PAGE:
Attention: I released resty-dynacode an openresty library enabling users to add Lua code dynamically to Nginx.
This is the second post in the series where we develop an edge computing platform. In this post, we’ll add some code/behavior to the front end servers. Here’s a link to the previous entry.
Add code inside the front end
The OTT service we did before don’t employ any kind of authentication thus the users can watch the streams for free. To solve this authentication issue we can add Lua code embed into nginx.
To run Lua code inside nginx you need to understand a little bit of the request phases within the server. The request will travel across different stages where you can intercept it using Nginx directives and add the code.
Just for the sake of learning, the authentication logic will be a straightforward token system. During the access phase, we’ll deny access for those with no proper authentication. Once a user has the required token it’s going to be persisted in form of a cookie.
Fixed token with no expiration is unsafe for production usage, you should look for something like JWT.
The edge server can run useful behavior/code, now let’s laid out some examples that demonstrate the power we can have while executing functions at the front end.
Suppose a hacker, behing the IP 192.168.0.253, is exploting a known issue, that is going to be fixed soon. We can solve that by forbiddening his/her IP. Adding lua code, to the same phase, can fix this problem.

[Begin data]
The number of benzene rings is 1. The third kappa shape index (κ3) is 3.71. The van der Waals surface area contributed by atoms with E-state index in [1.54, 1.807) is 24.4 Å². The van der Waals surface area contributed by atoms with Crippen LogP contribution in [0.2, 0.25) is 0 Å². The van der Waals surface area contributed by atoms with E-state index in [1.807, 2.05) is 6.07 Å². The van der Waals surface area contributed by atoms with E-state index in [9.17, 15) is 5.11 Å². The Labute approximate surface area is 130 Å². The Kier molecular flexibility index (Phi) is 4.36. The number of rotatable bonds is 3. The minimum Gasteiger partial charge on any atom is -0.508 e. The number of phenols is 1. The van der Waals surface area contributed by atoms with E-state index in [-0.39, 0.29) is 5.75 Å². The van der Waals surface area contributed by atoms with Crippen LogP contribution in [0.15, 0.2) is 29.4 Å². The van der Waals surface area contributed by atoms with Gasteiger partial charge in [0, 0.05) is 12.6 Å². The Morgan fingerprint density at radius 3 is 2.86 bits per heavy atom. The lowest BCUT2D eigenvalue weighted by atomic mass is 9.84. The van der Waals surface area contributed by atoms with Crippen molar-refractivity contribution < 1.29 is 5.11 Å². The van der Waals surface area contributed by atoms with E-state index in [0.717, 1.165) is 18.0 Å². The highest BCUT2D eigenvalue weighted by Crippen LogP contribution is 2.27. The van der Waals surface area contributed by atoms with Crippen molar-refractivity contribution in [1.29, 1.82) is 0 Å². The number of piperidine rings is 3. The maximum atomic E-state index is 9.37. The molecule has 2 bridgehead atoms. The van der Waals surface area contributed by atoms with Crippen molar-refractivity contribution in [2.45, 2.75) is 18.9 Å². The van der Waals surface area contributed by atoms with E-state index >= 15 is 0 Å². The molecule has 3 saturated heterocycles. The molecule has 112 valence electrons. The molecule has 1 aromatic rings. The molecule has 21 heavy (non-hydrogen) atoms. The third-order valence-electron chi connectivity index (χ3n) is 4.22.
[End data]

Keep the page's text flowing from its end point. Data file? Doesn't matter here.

Nginx has the deny directive to solve this problem although it doesn’t allow a dynamic way to update the IP list. We would need to reload the server every time we want to update the IPs.
It’s wanted to avoid different domains to consume our streams, to prevent that, we’re going to examine the referer header and reject all the requests not originated from our domain.
To on-the-fly change the response from the backend, we’ll add a custom HLS tag in the playlist.
To decorate the HTTP headers, we’ll attach new ones exposing some metrics from the server and for that matter, it can rely on the ngx.header[‘name’] API.
Finally, we’ll count how many requests a given user (based on her/his IP) does and expose it through a custom HTTP header. The counter was stored in Redis.
All this is working, if you want, you can test it by yourself.
Did you notice a pattern? Every time we want add a new feature, we need to:
- write a little bit of Lua code
- attach it to a request phase directive in nginx
- deploy and reload the edge servers
That’s why we need to build an edge computing platform, to put code faster into production and avoid server reload.